The Santa Clara County Sheriff's department is bracing for a large, emotional crowd of protesters at the main jail Friday when convicted sex offender Brock Turner is released.
Sheriff Laurie Smith said the ex-Stanford University swimmer is not expected to get any special treatment as he walks out sometime after 5 a.m. She is trying to treat the situation in as low key a manner as possible, but said that the department is taking precautions, though not necessarily expecting trouble.
Turner is scheduled to be freed after serving just three months of his six-month sentence for three felony counts of sexual assault, which stemmed from his attack on an intoxicated and unconscious woman after a fraternity party. Turner is being let out early on good behavior.
A two-page probation record document reveals that Turner, who must register as a sex offender for life, will be banned from doing drugs or drinking alcohol for the three years he's on probation. Police also can search him or his property at any time without a warrant.
He must complete a sex offender management program for at least one year. During that time, he'll have to take lie detector tests, but Turner is not prohibited from interacting with minors.
Groups, including UltraViolet, plan to protest Turner's release as well as Judge Aaron Persky, who levied what has been decried as a lenient sentence.
"I mean, he's a predator, and I'm really against predators being able to walk," said Kathleen Krenek, a San Jose resident.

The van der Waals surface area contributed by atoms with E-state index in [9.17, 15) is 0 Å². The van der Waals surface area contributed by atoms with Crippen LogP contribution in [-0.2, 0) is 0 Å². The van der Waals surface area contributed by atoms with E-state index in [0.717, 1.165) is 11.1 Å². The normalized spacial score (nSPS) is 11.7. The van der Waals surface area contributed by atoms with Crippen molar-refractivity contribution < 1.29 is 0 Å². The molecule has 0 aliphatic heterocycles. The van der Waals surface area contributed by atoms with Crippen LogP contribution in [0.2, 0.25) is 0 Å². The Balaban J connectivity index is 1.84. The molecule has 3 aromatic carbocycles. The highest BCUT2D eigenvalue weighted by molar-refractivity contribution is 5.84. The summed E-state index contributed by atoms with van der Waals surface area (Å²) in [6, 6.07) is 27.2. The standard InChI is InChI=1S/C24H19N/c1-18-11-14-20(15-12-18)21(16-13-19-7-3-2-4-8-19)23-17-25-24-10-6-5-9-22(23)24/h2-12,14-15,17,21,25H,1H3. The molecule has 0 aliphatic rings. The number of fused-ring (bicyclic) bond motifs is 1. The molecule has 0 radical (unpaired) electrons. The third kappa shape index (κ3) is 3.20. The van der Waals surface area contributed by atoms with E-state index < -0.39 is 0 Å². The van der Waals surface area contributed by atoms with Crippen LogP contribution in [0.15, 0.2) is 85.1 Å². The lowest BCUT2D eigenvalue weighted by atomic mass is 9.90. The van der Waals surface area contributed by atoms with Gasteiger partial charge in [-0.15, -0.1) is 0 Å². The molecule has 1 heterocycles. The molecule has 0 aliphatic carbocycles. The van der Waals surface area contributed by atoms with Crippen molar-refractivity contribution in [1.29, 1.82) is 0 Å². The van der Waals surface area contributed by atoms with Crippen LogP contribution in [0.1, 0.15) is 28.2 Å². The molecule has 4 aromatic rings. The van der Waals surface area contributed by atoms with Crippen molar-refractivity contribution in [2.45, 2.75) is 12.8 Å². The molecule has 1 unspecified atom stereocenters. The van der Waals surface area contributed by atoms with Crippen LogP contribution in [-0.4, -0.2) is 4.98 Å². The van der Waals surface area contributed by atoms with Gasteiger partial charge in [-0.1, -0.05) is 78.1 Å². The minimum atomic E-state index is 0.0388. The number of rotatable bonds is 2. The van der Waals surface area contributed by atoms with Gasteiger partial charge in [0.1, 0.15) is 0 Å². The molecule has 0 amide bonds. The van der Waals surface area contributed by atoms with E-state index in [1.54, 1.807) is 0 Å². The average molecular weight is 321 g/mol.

Meanwhile, Smith said she doesn't know how Turner's release will play out. She plans to have at least four extra deputies on staff, but Turner "will be leaving the jail exactly as everyone does," through the front door "at a normal release time," Smith emphasized.
When asked if the department will have to take extra precautionary measures, Smith said, "We're going to have some law enforcement here because we're hearing of protests -- some angry protesters. We’ll just be here, keeping the peace."
Smith has also sent a letter to Governor Jerry Brown, urging him to sign a bill making prison mandatory for sex offenses such as Turner’s.
Turner's attorney did not return NBC Bay Area’s calls, but legal analyst Steven Clark anticipates probation will be difficult.
"So many people know who he is," Clark said. "If he steps out of line, it's likely that he will be reported to probation for any slight violation. And if there is any violation, he'll be back in front of a judge in very quick order."